Until last week, I was taking 500 mg of Tramadol/Tramundin slow release. Many folks I have read testimonies from online had great difficulty going off 100 mg for a few months use. My doctor knew I had a problem with it, I’m always open and honest about everything because I take full responsibility for all my choices, decisions and actions. It was a matter of finding the right time to take a few days or weeks to detox and go cold turkey. Reducing dosage didn’t work well and caused a psychological barrier like smoking did, the pain would get bad and by the evening, I increased the dosage. No, I never took my meds on a regular time, it was always when the pain got to the point I could not function anymore, but after years, that became a blur because the side effects of Tramadol can cause pain itself after long usage.
Last Friday, I woke up that morning and said to myself: “It’s time”. I was afraid, if you do the research yourself and read up on “Tramadol Withdrawal”, the stories are horrific, the medical facts are horrific, it’s compared to heroin or cocaine withdrawal thus, I delayed doing this because my partner is ill. What will happen to him if I can’t get out of bed in the morning? But something that morning told me it was going to be ok.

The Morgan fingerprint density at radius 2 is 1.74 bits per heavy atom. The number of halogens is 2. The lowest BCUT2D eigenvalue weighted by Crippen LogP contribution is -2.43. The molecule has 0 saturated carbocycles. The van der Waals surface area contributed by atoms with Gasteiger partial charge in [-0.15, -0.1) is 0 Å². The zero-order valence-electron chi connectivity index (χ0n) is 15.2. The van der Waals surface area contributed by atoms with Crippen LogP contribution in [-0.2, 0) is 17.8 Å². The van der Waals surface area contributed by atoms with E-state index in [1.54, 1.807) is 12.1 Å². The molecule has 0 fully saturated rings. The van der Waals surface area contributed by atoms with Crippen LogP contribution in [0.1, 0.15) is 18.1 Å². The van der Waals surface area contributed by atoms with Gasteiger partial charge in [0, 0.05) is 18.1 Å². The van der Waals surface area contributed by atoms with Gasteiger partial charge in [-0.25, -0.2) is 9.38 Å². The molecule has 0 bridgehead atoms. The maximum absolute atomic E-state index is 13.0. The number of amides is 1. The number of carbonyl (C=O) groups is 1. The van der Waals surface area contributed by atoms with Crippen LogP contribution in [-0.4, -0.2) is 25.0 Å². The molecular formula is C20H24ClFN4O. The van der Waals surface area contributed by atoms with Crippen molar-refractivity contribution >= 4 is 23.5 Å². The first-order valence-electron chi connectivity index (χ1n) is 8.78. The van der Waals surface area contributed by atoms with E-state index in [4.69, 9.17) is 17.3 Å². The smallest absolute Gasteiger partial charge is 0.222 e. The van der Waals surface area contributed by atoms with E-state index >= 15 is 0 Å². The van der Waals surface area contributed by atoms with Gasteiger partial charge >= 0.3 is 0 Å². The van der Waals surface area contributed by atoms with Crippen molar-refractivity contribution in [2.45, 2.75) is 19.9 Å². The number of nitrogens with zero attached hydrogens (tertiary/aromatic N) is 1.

You know having read a lot of my work that I write a lot about “creating our own reality”. The last year, the reality I wanted to create was one free of Tramadol so rather than saying or thinking “I am addicted”, I would instead think “I do not want this as my reality anymore”, or “this reality must end, it no longer serves me”.
I’m on day 7 of my drug withdrawal. I am here writing to you without my hands shaking, without sweating, without a desire for any drug, calm, elated and joyous that the reality I wanted so much was created. I don’t have any other words at this moment, this is my current reality, drug free. Yes, the first few days were difficult, it was pain, pain, pain, every hair on my body hurt to touch, but I could handle that pain, I knew it was part of the drug leaving the body as Tramadol works on the Central Nervous System but if pain was all that I was about to experience, I could handle that because I live with it everyday.